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The Graduate Education in Biomedical Sciences (GEMS) Program is an innovative interdisciplinary PhD research program that allows trainees to specialize in one of six specialized concentrations at the UI College of Medicine.

UIC is ranked by the Carnegie Commission on Higher Education as an R1 research institution, which is one the GEMS program’s biggest strengths, including an environment of interdisciplinary innovation. The GEMS program provides PhD training to intellectually curious and diligent individuals interested in research in any area of the biomedical sciences.

  • 120 + faculty members

  • 350 + students trained since 2004

  • 6 research concentrations

Overview Heading link

The Graduate Education in bioMedical Sciences (GEMS) program is the PhD degree granting program for the Medical School. Our mission is to provide a combination of skill-based and knowledge-based training to our students, empowering the next generations of scientists aimed at the betterment of humankind through a variety of biomedical research related careers.

Research concentrations

Faculty members and scientific areas of training are organized within the GEMS umbrella via six Research Concentrations:

  • Cancer Biology
  • Cell Biology and Regenerative Medicine
  • Integrative and Translational Physiology
  • Microbiology Immunity and Inflammation
  • Molecular Biology and Genetics
  • Neurobiology

Diversity in GEMS

GEMS works with the Office of Graduate Diversity Programs a to cultivate opportunities for diverse groups of students. We encourage students from all backgrounds with records of exceptional achievement to apply. UIC does not discriminate on the basis of nationality, race, socioeconomic status, sex, sexual orientation, or disability.

Program history

GEMS began in 2003 as an umbrella program through which PhD students would enter into the degree granting programs of the six basic science departments in the College of Medicine. The primary goals at that time were to provide a common multidisciplinary core curriculum for first year students and to give new students opportunities to perform dissertation research in any lab regardless of departmental affiliation. For the next 15 years, this basic structure was maintained and was supplemented with additional support from the College of Medicine Dean’s office and the Center for Clinical and Translation Science, new courses and curricula, and a vibrant GEMS Student Association (GEMSSA).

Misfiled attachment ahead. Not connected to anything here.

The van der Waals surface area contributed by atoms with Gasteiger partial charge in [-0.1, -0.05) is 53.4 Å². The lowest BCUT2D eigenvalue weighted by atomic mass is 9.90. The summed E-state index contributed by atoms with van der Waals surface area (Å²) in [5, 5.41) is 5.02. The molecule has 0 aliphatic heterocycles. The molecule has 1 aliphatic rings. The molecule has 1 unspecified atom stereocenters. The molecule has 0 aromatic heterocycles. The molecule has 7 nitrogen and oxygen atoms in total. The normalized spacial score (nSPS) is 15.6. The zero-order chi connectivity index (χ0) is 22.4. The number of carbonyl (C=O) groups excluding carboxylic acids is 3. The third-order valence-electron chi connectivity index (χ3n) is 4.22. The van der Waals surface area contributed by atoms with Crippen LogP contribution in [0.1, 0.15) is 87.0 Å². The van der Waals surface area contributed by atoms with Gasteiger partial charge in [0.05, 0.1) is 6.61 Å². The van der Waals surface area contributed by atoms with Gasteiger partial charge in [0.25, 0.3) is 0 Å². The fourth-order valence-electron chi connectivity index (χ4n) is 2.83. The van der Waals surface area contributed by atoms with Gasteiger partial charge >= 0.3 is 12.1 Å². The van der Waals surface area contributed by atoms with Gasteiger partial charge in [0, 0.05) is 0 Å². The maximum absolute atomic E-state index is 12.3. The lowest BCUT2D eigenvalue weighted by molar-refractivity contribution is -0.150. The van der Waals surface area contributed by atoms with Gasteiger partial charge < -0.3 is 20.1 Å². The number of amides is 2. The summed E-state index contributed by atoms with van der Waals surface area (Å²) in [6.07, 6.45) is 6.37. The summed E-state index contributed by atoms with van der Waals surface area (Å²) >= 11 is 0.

In 2016, a major overhaul of the GEMS program was initiated with an examination of the current and future needs of bioscience PhD graduates.  Biomedical research has changed to become more collaborative to conduct transdisciplinary endeavors. The amount of scientific knowledge is rapidly increasing, and the career marketplace for new Ph.D. graduates has also changed. A plan was crafted to modernize GEMS, preparing graduates for the modern biomedical research environment and preparing the program to change as science changes in the future.

Major changes taking place in 2018-2019 are resulting in GEMS being the PhD granting entity and centralizing student support and organization of all students in GEMS throughout their PhD training periods. The centralized program emphasizes development of skills and competencies (critical thinking, rigor, responsibility, leadership, communication, etc.) and interdisciplinary biomedical research knowledge to prepare students for mentored research in their dissertation labs. The revamped program provides individualized training experiences for students, integrates career development resources with training, and uses evidence-based approaches to guide future changes. GEMS maintains its umbrella structure in that matriculating students can choose to follow any area for their thesis research. Six research concentrations organize the GEMS faculty labs and provide focus for curricula to develop areas of expertise for students as they progress in the program.

Participate in Rotation Projects Heading link

Rotation Projects provide 1st year students the ability to choose to rotate through labs that meet their research interests. As part of GEMS 506, all 1st-year students must complete three research rotations before they choose their lab beginning in the summer of their second year.

If you are a Faculty PI, complete the project form to have your projects included.

View current projects